17 Men's Remains Recovered From '50s Plane Crash
Remains spent decades under Alaska glacier
By Rob Quinn, Newser Staff
Posted Jun 19, 2014 2:57 AM CDT
Updated Jun 19, 2014 7:49 AM CDT
The Joint Task Force-Alaska Team from Joint Base Elmendorf-Richardson and Fort Wainwright recovers debris on Colony Glacier near Anchorage, Alaska.    (AP Photo/The Anchorage Daily News, Bill Roth)

(Newser) – The families of 17 servicemen killed when an Air Force transport plane crashed into an Alaskan mountain in 1952 can now finally bury their loved ones. Wreckage from the Globemaster aircraft was found near Mount Gannett in 2012 after having spent decades buried under the ice of Colony Glacier, and POW/MIA teams have scoured the area for remains of the 52 people who were on board. The remains that investigators have managed to identify will be returned to their families for burial with full military honors, reports Fox News. The first burial will be that of Pvt. Leonard Kittle, who will be laid to rest in his hometown in Kansas on Saturday.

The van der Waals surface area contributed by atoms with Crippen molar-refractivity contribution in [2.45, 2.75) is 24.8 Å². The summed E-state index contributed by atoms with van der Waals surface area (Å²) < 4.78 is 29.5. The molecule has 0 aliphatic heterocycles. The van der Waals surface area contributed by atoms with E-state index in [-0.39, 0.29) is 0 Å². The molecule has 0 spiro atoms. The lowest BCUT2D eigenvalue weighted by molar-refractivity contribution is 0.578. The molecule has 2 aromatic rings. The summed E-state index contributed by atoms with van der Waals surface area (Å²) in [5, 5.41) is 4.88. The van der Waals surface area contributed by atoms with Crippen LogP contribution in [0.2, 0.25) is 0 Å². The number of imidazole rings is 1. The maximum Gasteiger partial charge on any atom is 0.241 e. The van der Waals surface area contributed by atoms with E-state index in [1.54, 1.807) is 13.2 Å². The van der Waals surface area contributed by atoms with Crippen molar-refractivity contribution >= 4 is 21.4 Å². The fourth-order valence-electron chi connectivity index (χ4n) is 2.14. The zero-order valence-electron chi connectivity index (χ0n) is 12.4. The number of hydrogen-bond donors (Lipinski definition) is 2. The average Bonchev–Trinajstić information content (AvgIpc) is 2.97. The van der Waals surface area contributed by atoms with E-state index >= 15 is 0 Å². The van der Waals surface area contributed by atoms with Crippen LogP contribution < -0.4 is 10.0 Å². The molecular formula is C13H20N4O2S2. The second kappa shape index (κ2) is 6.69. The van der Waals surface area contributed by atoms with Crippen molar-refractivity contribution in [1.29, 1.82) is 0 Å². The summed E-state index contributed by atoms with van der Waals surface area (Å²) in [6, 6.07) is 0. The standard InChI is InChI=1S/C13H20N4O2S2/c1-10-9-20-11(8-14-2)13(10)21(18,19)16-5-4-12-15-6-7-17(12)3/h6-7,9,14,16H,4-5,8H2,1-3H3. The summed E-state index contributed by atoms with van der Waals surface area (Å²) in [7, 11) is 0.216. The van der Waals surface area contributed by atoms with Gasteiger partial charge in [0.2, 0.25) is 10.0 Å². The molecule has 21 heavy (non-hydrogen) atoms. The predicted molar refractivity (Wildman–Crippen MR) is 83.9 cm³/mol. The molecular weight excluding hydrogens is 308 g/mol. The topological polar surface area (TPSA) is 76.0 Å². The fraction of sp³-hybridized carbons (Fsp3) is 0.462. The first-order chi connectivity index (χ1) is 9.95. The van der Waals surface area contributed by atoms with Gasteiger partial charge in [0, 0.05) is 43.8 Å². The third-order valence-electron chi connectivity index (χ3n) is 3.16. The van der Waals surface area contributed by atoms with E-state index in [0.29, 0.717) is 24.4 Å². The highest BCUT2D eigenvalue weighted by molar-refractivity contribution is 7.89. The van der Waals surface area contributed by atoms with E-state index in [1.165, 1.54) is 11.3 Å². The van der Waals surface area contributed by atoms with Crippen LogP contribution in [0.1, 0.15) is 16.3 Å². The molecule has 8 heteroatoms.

His younger sister, 82-year-old Beatrice Crawford, says the military declared everybody on board dead a week after the crash. "They told us that they were no longer with us, that they'd given up the hunting," she tells the New York Times; bad weather stymied immediate recover efforts, and the wreckage was later IDed as the C-124 Globemaster. Military officials say that 35 service members have yet to be recovered, and the site will be monitored to see if the glacier gives up any more remains, the AP reports. At the time of the crash, the AP reported that the plane exploded and disintegrated over as many as three acres; a compass, a survival kit, and a hockey puck were among the other items recovered at the scene. (Click for more on the wreckage's discovery.)

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Jun 19, 2014 11:42 AM CDT
Thank goodness the hockey puck survived!
Jun 19, 2014 9:59 AM CDT
A Big Thank You To Global Warming Too!!!
Jun 19, 2014 9:16 AM CDT
Globemaster was one cool looking airplane. Wish I could see one take off close-up.